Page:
Wednesday, 9 July 2014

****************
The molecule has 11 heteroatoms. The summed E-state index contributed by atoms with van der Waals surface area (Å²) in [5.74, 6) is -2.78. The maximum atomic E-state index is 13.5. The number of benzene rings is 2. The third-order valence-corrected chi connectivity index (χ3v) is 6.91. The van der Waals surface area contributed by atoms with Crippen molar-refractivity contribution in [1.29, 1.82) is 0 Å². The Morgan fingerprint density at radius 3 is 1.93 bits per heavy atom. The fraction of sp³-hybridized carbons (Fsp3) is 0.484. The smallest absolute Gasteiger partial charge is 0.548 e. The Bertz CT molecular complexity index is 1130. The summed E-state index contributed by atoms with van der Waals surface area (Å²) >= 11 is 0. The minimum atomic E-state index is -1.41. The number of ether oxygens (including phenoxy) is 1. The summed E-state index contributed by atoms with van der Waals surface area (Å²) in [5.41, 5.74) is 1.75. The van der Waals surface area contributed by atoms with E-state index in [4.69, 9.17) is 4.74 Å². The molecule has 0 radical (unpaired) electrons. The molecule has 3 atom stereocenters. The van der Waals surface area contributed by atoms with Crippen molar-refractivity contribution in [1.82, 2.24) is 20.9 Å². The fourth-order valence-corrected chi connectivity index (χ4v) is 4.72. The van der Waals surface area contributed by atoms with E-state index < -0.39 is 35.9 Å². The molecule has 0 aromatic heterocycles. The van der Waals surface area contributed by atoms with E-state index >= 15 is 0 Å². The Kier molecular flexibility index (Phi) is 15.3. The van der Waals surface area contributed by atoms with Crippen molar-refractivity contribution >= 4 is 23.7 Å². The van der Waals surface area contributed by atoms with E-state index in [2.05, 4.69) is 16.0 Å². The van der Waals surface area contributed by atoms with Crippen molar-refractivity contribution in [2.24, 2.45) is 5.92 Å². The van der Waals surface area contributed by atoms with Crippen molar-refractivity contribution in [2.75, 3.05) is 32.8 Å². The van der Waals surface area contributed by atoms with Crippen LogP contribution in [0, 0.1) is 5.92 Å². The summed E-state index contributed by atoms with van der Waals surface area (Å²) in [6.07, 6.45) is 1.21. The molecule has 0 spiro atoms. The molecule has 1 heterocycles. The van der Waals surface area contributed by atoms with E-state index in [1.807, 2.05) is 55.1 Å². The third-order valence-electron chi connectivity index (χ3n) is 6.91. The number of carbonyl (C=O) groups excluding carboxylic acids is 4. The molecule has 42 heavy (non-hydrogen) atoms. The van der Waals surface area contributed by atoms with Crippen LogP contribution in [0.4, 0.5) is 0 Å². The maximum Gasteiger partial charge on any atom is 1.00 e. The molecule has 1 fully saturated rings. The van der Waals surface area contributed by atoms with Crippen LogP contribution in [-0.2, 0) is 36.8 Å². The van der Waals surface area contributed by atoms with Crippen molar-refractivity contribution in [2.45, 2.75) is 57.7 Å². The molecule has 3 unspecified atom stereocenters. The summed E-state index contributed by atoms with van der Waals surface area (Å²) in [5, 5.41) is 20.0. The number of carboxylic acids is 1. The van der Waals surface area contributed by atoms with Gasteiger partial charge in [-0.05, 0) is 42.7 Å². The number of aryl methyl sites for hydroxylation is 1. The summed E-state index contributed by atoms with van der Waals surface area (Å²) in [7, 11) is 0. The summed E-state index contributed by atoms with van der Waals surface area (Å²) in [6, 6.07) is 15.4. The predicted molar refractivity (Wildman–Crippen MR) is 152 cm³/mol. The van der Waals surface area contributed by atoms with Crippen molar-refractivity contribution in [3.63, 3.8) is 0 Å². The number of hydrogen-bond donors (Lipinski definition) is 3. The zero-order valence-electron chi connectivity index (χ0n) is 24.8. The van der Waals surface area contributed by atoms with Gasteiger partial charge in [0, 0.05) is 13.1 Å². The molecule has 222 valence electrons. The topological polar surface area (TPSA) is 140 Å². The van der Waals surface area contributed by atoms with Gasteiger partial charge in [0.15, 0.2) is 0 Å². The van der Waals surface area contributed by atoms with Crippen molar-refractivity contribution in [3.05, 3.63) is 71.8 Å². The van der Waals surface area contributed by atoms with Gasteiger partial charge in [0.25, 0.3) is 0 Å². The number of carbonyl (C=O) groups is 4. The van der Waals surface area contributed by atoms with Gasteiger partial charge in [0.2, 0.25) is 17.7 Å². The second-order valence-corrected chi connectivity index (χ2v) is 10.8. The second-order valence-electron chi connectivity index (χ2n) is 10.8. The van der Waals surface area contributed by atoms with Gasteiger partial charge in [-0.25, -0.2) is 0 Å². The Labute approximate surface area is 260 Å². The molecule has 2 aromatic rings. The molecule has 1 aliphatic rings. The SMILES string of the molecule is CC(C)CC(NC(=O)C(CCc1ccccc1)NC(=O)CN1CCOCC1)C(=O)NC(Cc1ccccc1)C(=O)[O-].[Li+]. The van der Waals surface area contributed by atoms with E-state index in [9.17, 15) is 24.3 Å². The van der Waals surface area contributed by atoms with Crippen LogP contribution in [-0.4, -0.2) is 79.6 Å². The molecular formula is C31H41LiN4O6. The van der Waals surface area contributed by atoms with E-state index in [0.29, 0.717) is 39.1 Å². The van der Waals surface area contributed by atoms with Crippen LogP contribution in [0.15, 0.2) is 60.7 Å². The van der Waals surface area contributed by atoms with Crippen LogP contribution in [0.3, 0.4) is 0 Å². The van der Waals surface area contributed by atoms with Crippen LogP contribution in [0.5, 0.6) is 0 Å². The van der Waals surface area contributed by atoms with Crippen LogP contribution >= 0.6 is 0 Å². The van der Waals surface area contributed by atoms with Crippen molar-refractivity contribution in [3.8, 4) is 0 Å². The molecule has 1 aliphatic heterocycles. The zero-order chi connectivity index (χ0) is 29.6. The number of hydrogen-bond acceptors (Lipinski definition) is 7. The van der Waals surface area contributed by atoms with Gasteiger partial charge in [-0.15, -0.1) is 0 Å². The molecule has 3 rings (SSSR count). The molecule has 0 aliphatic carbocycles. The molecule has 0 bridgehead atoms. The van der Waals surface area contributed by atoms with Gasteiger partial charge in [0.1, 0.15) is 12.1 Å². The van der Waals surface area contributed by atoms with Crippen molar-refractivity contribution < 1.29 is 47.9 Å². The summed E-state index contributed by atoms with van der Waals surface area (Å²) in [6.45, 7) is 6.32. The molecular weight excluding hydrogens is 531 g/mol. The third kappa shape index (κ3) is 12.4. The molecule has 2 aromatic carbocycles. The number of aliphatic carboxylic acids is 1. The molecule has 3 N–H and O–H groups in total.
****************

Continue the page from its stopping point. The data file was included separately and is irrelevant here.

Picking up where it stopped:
Black carbon (BC) aerosols influence clouds through absorbing solar radiation and hence heating the air and the cloud. This is the so-called semi-direct effect. This work uses the UCLA-LES model with bulk microphysics scheme to study the semi-direct effect of BC on shallow cumulus. Two scenarios are investigated: (1) BC are initially in the inversion layer, to represent the smoke transported to the area from aloft; (2) BC are initially at the surface, to represent locally-emitted smoke. The vertical transport of BC and the subsequent effects on cumulus cloud development are investigated. A simple shortwave radiation scheme is used, in which the heating effect due to BC is proportional to BC mass concentration. For BC initially in the inversion layer, the results show that a small portion of BC are transported to the cloud layer while a large portion are still in the inversion layer after 8 hours. Compared to the case without BC, there is no significant change in cloud fraction or liquid water content (LWC). For BC initially at the surface, BC are well mixed in the boundary layer after 8 hours. However, cloud fraction and LWC still remain almost unchanged compared to the case without BC. The reason might be that the evaporation of cloud water caused by BC heating is not significant. On the other hand, the little change in cloud properties due to BC may also be caused by two or more processes that cancel out the effects. The work is now investigating the relative importance of the processes and the interactions between microphysics and dynamics for both BC scenarios.
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